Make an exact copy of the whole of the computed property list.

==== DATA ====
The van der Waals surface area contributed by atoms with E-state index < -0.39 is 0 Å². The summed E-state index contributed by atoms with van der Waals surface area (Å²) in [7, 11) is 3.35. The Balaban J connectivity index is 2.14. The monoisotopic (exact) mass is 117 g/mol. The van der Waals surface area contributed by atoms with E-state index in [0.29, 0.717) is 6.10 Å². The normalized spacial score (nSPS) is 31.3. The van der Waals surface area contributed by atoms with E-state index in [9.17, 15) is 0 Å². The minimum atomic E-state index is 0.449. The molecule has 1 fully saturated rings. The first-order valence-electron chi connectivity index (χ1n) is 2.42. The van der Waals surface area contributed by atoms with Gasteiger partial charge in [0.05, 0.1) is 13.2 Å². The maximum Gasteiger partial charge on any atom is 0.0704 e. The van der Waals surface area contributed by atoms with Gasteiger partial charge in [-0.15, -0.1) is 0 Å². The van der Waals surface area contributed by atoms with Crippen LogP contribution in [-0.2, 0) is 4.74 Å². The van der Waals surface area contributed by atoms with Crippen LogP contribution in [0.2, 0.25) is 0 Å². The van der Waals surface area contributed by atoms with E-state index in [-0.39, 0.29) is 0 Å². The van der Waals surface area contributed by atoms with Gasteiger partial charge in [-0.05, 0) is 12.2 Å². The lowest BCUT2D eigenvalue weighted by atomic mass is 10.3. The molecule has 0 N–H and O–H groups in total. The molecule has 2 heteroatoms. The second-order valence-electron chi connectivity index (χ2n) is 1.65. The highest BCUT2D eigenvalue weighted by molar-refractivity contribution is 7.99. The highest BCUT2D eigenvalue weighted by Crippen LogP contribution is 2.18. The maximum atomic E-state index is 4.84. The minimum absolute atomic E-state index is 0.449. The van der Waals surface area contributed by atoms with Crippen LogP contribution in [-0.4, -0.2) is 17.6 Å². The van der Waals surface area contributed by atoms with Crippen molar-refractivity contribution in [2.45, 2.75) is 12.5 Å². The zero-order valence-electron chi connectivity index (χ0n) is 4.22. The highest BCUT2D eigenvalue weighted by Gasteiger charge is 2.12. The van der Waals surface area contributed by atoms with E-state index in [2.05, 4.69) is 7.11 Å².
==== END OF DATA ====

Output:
The van der Waals surface area contributed by atoms with E-state index < -0.39 is 0 Å². The summed E-state index contributed by atoms with van der Waals surface area (Å²) in [7, 11) is 3.35. The Balaban J connectivity index is 2.14. The monoisotopic (exact) mass is 117 g/mol. The van der Waals surface area contributed by atoms with E-state index in [0.29, 0.717) is 6.10 Å². The normalized spacial score (nSPS) is 31.3. The van der Waals surface area contributed by atoms with E-state index in [9.17, 15) is 0 Å². The minimum atomic E-state index is 0.449. The molecule has 1 fully saturated rings. The first-order valence-electron chi connectivity index (χ1n) is 2.42. The van der Waals surface area contributed by atoms with Gasteiger partial charge in [0.05, 0.1) is 13.2 Å². The maximum Gasteiger partial charge on any atom is 0.0704 e. The van der Waals surface area contributed by atoms with Gasteiger partial charge in [-0.15, -0.1) is 0 Å². The van der Waals surface area contributed by atoms with Crippen LogP contribution in [-0.2, 0) is 4.74 Å². The van der Waals surface area contributed by atoms with Crippen LogP contribution in [0.2, 0.25) is 0 Å². The van der Waals surface area contributed by atoms with E-state index in [-0.39, 0.29) is 0 Å². The van der Waals surface area contributed by atoms with Gasteiger partial charge in [-0.05, 0) is 12.2 Å². The lowest BCUT2D eigenvalue weighted by atomic mass is 10.3. The molecule has 0 N–H and O–H groups in total. The molecule has 2 heteroatoms. The second-order valence-electron chi connectivity index (χ2n) is 1.65. The highest BCUT2D eigenvalue weighted by molar-refractivity contribution is 7.99. The highest BCUT2D eigenvalue weighted by Crippen LogP contribution is 2.18. The maximum atomic E-state index is 4.84. The minimum absolute atomic E-state index is 0.449. The van der Waals surface area contributed by atoms with Crippen LogP contribution in [-0.4, -0.2) is 17.6 Å². The van der Waals surface area contributed by atoms with Crippen molar-refractivity contribution in [2.45, 2.75) is 12.5 Å². The zero-order valence-electron chi connectivity index (χ0n) is 4.22. The highest BCUT2D eigenvalue weighted by Gasteiger charge is 2.12. The van der Waals surface area contributed by atoms with E-state index in [2.05, 4.69) is 7.11 Å².